Volume 14, Issue 2 (8-2020)                   2020, 14(2): 223-252 | Back to browse issues page

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Bahadori H, Khalili A. Effect of Loading Waveform and Frequency on Dynamic Properties of Dry Sands Using Shaking Table Tests. Journal of Engineering Geology 2020; 14 (2) :223-252
URL: http://jeg.khu.ac.ir/article-1-2827-en.html
1- , h.bahadori@urmia.ac.ir
Abstract:   (2807 Views)
Soil dynamic properties are used to evaluate the dynamic response of soils at different strain levels in geotechnical engineering. The shear modulus (G) and damping ratio (D) are among the most important dynamic properties of soils. In general, the factors affecting the dynamic behavior of soils are divided into two categories: first; soil type and characteristics such as water content, void ratio and soil plasticity and second; parameters of loads applied on the soil such as the number of loading cycles, loading frequency and loading waveform .Therefore, it is widely believed that the dynamic response of soils partially depends on the characteristics of the load. In this paper, 1-g shaking table tests were employed to investigate the effect of loading waveform and frequency content on dynamic properties of dry sands. The response obtained from soil samples during loading with different frequencies, input accelerations and waveforms were used to generate hysteresis loops of tested samples at different strain amplitudes. Then, hysteresis loops were used to determine the damping ratio and shear modulus at different strain levels. Finally, the effects of loading frequency and waveform on the changes of each parameter (G and D) were investigated.
Material and methods
A hydraulic shaking table with a single degree of freedom, designed and constructed at the Crisis Management Center of Urmia University, was used to conduct the experiments. Firoozkuh No. 161 sand was used in all the experiments. The Firoozkuh sand gradation curve is similar to that of Toyoura sand. In this study, accelerometers were used to measure the acceleration of the input to the sample as well as to record the acceleration caused by the input excitation at different depths of the soil sample. The displacement transducers (LVDT sensors) were also used to measure linear displacement. Each soil sample was constructed using dry Firoozkuh sand poured uniformly into the container from four equal heights of 150 mm to reach a total height of 600 mm. During the compaction process, the accelerometers A1, A2, and A3 were placed at a depth of 150, 300 and 450 mm with respect to the bottom of container. Also, one accelerometer, A0, was attached rigidly to the container base to measure base acceleration. A displacement transducer (L1) was placed on the soil surface at a height of 600 mm from the floor of the container to measure the vertical displacement of the surface of the soil. In this study, 42 shaking table tests were performed to study the effect of loading frequency and waveform on dynamic properties of dry sand. The test samples were subjected to rectangular, sinusoidal and triangular loading at frequencies of 0.5 to 9 Hz and at input acceleration of 0.1g and 0.3 g.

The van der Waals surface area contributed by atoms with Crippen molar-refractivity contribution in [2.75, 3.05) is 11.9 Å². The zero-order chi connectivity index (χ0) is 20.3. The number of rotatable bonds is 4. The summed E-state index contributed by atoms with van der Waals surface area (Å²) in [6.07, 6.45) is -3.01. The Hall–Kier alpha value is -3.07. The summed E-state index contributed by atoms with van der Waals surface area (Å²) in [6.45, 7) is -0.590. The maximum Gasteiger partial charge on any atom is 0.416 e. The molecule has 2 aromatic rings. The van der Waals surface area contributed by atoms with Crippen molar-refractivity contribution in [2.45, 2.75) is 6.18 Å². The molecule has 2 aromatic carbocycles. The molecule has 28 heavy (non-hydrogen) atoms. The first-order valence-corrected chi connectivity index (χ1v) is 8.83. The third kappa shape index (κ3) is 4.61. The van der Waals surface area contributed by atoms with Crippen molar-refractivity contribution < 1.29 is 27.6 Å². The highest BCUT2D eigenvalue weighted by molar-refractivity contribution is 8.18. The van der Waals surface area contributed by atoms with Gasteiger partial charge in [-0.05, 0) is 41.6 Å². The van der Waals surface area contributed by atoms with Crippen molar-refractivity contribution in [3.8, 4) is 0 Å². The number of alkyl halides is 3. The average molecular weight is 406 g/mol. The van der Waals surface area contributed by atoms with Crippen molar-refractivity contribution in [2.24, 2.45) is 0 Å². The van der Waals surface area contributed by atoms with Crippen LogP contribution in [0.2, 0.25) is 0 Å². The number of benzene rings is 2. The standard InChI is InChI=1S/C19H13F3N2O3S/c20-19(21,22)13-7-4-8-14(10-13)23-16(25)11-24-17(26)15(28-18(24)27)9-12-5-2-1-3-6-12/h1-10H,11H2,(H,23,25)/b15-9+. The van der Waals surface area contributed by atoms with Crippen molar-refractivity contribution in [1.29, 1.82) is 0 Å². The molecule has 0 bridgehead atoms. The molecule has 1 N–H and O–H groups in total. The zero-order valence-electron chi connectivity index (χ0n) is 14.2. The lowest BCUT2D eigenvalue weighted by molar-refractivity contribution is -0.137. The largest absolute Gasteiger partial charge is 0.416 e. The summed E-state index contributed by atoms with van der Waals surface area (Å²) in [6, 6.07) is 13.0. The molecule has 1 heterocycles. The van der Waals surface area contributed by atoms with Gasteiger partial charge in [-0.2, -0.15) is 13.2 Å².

Results and discussion